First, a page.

The earthquake relief work done on behalf of the Earthquake Relief Support Committee of the Protestant Churches in Ankara was coming to an end.
During this time I made many local friends who were always ready to discuss religious issues over a cup of Turkish tea. We had to be careful because there was always the risk that if you tried to be too persuasive, they may report you to the security police for proselytizing. Many time however it was just a rigorous debate about religious topics. Initially I liked the challenge, but with time I realized that the debate is usually running on parallel lines with very few points of connection. With time I switched from entering into a debate with them to just relaying my own experience and testimony. The most effective strategy was to give the names of these local friends to Turkish believers looking for opportunities to share there beliefs with other Turks.
While this was happening locally, it was also happening nationally. The media realized that something different was happening. Turkish believers was something foreign and them serving their Muslim country men was totally unheard of. “To be a Turk is to be a Muslim” was the maxim they lived by. With Turkish believers and church leaders playing a prominent role as volunteers in all the relief projects, the media picked up on their existence and started to write articles reflecting on this new development.
Newspapers reported on the work of the volunteers from different Turkish Protestant churches in Istanbul and Ankara. Turkish church leaders were identified and the addresses of Turkish church gatherings were published. This was done to do harm. Their intention was to expose these “traitors”. The result was a great surge in interest in Turkish church gatherings. Now that the addresses were out in the open it was easy for any interested or curious Turk to attend a Turkish church gathering!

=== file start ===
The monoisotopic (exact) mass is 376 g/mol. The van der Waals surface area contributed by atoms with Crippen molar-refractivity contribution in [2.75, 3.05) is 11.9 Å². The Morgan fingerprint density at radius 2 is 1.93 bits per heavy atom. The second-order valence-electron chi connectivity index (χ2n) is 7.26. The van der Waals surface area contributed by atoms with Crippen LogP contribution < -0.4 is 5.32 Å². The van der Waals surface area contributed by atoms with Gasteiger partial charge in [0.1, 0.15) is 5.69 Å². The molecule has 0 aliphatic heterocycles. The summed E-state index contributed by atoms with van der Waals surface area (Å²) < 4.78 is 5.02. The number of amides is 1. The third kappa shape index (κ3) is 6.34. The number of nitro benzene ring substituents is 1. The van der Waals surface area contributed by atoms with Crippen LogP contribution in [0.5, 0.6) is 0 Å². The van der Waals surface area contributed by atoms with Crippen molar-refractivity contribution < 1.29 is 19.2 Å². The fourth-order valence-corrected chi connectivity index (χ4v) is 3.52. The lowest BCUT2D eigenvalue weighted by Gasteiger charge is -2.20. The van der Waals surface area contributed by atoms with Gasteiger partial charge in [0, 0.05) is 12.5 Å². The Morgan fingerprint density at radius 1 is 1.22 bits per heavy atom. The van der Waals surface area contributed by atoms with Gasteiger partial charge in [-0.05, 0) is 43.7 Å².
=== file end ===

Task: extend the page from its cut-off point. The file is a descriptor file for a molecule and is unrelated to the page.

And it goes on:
Turks are very fond of live television talk shows and these programs are usually aired late in the evening until early morning hours. Turkish church leaders were invited to come and explain themselves on these shows. Many times Muslim scholars was part of the discussion panel before a live audience and with people calling in to the studio. In one of these events one of the Muslim scholars offered a serious warning. He explained at length that the book Christians read has maps in it, clearly showing that an attack under the command of one St Paul was eminent. The maps show the routes he was planning to travel and the government should prepare for this attack! This made for lively discussions and good television!
There was a noticeable increase in the boldness of Turkish believers on all levels. Many Turkish believers decided to contest the information on their identity cards during this time. All ID Cards reflected the religious affinity on the card and it was always Muslim for most Turks. Turkish believers now started to request their Home Affairs offices to change there cards to reflect “Christian”. This even led to some court cases that was decided in the favor of the Turkish believers.
The earthquake relief and development work made the Turkish Protestant Church realize the value of social outreach work. To discuss the nature of the social outreach work and the coordination of the work I was asked to organize a conference. It was a great privilege to be involved with this initiative that was well attended and lead to specific community outreach programs in many locations.
Through all of this, it was reported that the number of believers almost doubled between 1999 and 2002. Before 1999 it was estimated that there was around 3000 evangelical Turkish believers. This number jumped to an estimated 6000 in 2002. This from a population of 75 million!
The gains recorded for the sake of the Kingdom, also caused pushback from the government, but that is a story for another time.